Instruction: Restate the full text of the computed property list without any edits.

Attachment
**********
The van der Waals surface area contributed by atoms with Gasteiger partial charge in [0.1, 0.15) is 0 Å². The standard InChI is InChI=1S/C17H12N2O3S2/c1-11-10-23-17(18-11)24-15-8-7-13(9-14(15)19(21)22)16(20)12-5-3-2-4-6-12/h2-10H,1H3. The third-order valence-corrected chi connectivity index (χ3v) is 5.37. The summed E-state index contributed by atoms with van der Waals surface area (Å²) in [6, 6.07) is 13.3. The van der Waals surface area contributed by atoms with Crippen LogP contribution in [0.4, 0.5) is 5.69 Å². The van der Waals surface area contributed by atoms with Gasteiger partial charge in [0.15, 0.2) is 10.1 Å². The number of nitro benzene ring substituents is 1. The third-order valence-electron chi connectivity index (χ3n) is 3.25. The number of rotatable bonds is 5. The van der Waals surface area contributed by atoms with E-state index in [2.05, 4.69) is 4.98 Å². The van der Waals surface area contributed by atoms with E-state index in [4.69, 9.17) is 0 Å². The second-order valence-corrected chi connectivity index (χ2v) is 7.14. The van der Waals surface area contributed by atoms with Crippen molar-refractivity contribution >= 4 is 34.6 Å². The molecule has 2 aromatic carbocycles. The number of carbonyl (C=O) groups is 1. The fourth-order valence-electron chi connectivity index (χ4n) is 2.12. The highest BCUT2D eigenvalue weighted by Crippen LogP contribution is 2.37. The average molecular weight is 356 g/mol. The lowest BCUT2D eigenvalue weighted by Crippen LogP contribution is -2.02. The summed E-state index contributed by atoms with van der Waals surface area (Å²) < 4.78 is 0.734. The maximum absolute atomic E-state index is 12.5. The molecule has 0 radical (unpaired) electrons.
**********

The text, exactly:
The van der Waals surface area contributed by atoms with Gasteiger partial charge in [0.1, 0.15) is 0 Å². The standard InChI is InChI=1S/C17H12N2O3S2/c1-11-10-23-17(18-11)24-15-8-7-13(9-14(15)19(21)22)16(20)12-5-3-2-4-6-12/h2-10H,1H3. The third-order valence-corrected chi connectivity index (χ3v) is 5.37. The summed E-state index contributed by atoms with van der Waals surface area (Å²) in [6, 6.07) is 13.3. The van der Waals surface area contributed by atoms with Crippen LogP contribution in [0.4, 0.5) is 5.69 Å². The van der Waals surface area contributed by atoms with Gasteiger partial charge in [0.15, 0.2) is 10.1 Å². The number of nitro benzene ring substituents is 1. The third-order valence-electron chi connectivity index (χ3n) is 3.25. The number of rotatable bonds is 5. The van der Waals surface area contributed by atoms with E-state index in [2.05, 4.69) is 4.98 Å². The van der Waals surface area contributed by atoms with E-state index in [4.69, 9.17) is 0 Å². The second-order valence-corrected chi connectivity index (χ2v) is 7.14. The van der Waals surface area contributed by atoms with Crippen molar-refractivity contribution >= 4 is 34.6 Å². The molecule has 2 aromatic carbocycles. The number of carbonyl (C=O) groups is 1. The fourth-order valence-electron chi connectivity index (χ4n) is 2.12. The highest BCUT2D eigenvalue weighted by Crippen LogP contribution is 2.37. The average molecular weight is 356 g/mol. The lowest BCUT2D eigenvalue weighted by Crippen LogP contribution is -2.02. The summed E-state index contributed by atoms with van der Waals surface area (Å²) < 4.78 is 0.734. The maximum absolute atomic E-state index is 12.5. The molecule has 0 radical (unpaired) electrons.